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I always look forward to those visits.
Everybody at Pacific Dental is talkative and interesting; they have very comfortable dental chairs and piped-in classical music.
The only downside is, at the dentist's -- for long moments at a time -- I have to do something I find quite difficult and that's not talk.
But otherwise? Those visits are little recesses from life.
I once asked Pacific's resident dentist, Doctor David Sacoransky -- when he thought a task was difficult -- if he described it as "like pulling teeth".
"No," he said. "I say something is like pulling teeth when it's easy."
Wouldn't you want a dentist who talks like that?
And yesterday ... yesterday ... fact is, I'd been looking forward to yesterday's visit since early March.
Because in early March, my wife Helena and I were lucky enough to tour -- I know you're going to be jealous -- the Samuel D. Harris National Museum of Dentistry in Baltimore, Maryland, and ever since, I'd been itching to tell everybody at Pacific Dental.
|A MOLAR SYMPHONY|
One of the highlights of the dental museum -- but you already probably guessed this -- was the salon given over to saliva.
Did you know that every day, we each produce about six litres or maybe it's gallons of the stuff?
At one point yesterday, the following exchange took place.
Me: "There's a part of one gallery in the museum devoted to George Washington's false teeth."
Dr. David: "They were wooden."
Me: "Nope! They were not! That was part of the mystique. Everybody thinks George Washington had wooden teeth but it's a myth."
Then I mentioned Doc Holliday, the famous deadly gunfighter who was supposedly in scores of gunfights in the old west, and who was also a dentist and whose picture hangs in Baltimore.
Dr. David was up on Holliday and had this to say:"Yeah he was also the sheriff and doctor I think. In Arizona in a town near Tuscon."
From the comfort of Dr. David's chair, I Googled Doc Holliday and learned that he never actually shot that many people; in fact maybe just two, tops.
Dr. David again: "So that's a myth, too?"
Pacific Dental: Educational and fun besides.
One time I was there talking with Paula the charming hygienist about how when we're kids we all practise saying our names backwards and we were laughing and in walks Dr. David. He asked what we were on about, I told him, and he was like, "You mean like yksnarocaS?"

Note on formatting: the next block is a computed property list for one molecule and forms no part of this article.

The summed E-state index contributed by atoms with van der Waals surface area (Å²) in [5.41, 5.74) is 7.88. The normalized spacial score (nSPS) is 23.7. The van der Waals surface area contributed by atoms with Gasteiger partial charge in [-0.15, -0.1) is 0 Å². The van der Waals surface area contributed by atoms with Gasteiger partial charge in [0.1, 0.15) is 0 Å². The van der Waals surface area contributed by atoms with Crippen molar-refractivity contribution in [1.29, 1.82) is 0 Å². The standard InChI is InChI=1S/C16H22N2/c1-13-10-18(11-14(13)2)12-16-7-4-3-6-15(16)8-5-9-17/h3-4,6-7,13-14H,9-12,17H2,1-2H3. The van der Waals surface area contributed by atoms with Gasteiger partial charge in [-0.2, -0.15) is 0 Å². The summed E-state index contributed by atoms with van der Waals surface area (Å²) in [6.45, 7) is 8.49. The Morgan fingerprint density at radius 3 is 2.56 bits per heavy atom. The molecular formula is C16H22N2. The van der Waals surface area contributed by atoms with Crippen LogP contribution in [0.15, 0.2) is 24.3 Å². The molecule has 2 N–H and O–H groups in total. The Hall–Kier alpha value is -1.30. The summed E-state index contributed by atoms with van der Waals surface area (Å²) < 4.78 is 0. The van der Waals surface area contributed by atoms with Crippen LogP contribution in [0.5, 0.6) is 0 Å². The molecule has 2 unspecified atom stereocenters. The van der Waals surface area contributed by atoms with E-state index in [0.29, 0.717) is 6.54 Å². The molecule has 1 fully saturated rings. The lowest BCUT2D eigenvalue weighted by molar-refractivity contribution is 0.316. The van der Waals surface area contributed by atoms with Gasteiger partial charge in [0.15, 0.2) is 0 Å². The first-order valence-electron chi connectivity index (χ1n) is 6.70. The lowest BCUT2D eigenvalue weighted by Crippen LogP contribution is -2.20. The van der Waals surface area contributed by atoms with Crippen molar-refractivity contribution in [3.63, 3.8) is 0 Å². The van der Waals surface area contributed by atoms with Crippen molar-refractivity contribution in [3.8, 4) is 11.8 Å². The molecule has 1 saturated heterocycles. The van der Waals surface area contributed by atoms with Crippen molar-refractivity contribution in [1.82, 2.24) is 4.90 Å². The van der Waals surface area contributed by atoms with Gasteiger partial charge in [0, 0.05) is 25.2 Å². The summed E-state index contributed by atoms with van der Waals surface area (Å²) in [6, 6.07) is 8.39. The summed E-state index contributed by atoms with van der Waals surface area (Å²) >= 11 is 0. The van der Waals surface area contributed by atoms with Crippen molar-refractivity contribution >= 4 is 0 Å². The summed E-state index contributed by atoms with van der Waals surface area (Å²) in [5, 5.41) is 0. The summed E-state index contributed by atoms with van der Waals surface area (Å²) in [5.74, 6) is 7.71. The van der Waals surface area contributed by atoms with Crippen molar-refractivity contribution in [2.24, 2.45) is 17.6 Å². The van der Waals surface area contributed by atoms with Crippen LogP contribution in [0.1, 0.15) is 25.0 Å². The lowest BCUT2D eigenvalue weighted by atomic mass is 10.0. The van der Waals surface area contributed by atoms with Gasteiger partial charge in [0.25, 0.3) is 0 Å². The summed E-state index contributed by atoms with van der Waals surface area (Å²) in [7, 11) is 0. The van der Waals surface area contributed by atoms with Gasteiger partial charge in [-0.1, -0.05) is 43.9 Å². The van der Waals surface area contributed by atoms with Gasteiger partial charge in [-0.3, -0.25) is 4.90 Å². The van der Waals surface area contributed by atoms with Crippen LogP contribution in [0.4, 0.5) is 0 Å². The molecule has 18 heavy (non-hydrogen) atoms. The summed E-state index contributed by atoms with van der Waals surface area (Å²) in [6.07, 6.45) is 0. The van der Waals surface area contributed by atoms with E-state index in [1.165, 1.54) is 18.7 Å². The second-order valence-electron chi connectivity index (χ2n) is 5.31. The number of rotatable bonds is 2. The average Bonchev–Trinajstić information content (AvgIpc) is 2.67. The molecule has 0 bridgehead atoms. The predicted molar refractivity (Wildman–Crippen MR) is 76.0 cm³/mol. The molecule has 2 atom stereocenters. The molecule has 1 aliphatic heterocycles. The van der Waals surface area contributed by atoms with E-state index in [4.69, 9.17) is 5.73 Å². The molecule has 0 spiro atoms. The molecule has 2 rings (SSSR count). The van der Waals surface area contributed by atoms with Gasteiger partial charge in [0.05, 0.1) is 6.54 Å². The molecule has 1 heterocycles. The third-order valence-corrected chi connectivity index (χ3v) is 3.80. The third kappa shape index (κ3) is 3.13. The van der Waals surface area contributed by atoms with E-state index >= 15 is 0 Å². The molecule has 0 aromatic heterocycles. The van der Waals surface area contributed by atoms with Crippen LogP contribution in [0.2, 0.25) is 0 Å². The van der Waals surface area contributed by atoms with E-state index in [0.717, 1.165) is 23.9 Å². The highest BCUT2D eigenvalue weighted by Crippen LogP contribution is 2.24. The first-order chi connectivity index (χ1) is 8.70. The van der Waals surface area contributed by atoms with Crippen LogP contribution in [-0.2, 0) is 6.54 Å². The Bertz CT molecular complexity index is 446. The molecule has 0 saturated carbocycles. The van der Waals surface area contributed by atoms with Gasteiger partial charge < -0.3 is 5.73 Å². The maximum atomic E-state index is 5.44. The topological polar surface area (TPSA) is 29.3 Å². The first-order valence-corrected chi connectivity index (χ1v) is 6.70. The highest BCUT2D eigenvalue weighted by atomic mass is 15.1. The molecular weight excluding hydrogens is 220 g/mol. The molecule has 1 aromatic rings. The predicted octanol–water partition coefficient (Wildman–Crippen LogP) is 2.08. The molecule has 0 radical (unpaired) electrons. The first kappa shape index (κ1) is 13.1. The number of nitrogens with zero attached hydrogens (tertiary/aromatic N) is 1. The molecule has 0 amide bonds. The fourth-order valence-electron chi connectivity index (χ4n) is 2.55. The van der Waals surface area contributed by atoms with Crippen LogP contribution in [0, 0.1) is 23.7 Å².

Just like that as if he'd been rehearsing all afternoon, and names like his are no walk in the park frontwards or backwards.
They probably think I'm odd.
But yesterday, it occured to me why I enjoy the dentist so much.
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Then there's this..
I was having my teeth cleaned. Not fixed; not removed or filled.
Cleaned. And polished. (Or, as I said to Paula, "paula-ished.")
Never, in any society in any period of time, anywhere on the planet, did regular schmoes like me actually have the time, resources or inclination to have their teeth cleaned.
Throughout all of history until, like, just recently, guys my age were lucky to have teeth. In fact, they were lucky if they got to be my age.
I was born in the most luxurious, convenient and healthy time EVER. As I said to my neighbour Bill who I ran into on my way home today, "If I wanted a kiwi fruit right now, I could get one."
Not sure why I wander around in this constant state of dumbass wide-eyed amazement but there you are.
Finally, speaking of saliva, sometimes, when I start listing all the reasons I'm lucky to be alive here and now, --"Crime rates are down! We can buy groceries in the middle of the night! None of my generation got keelhauled off to war! World poverty is going down! (Look it up!!) We can Google historic data from the dentist chair!"--I get so irritating it's enough to make me gag.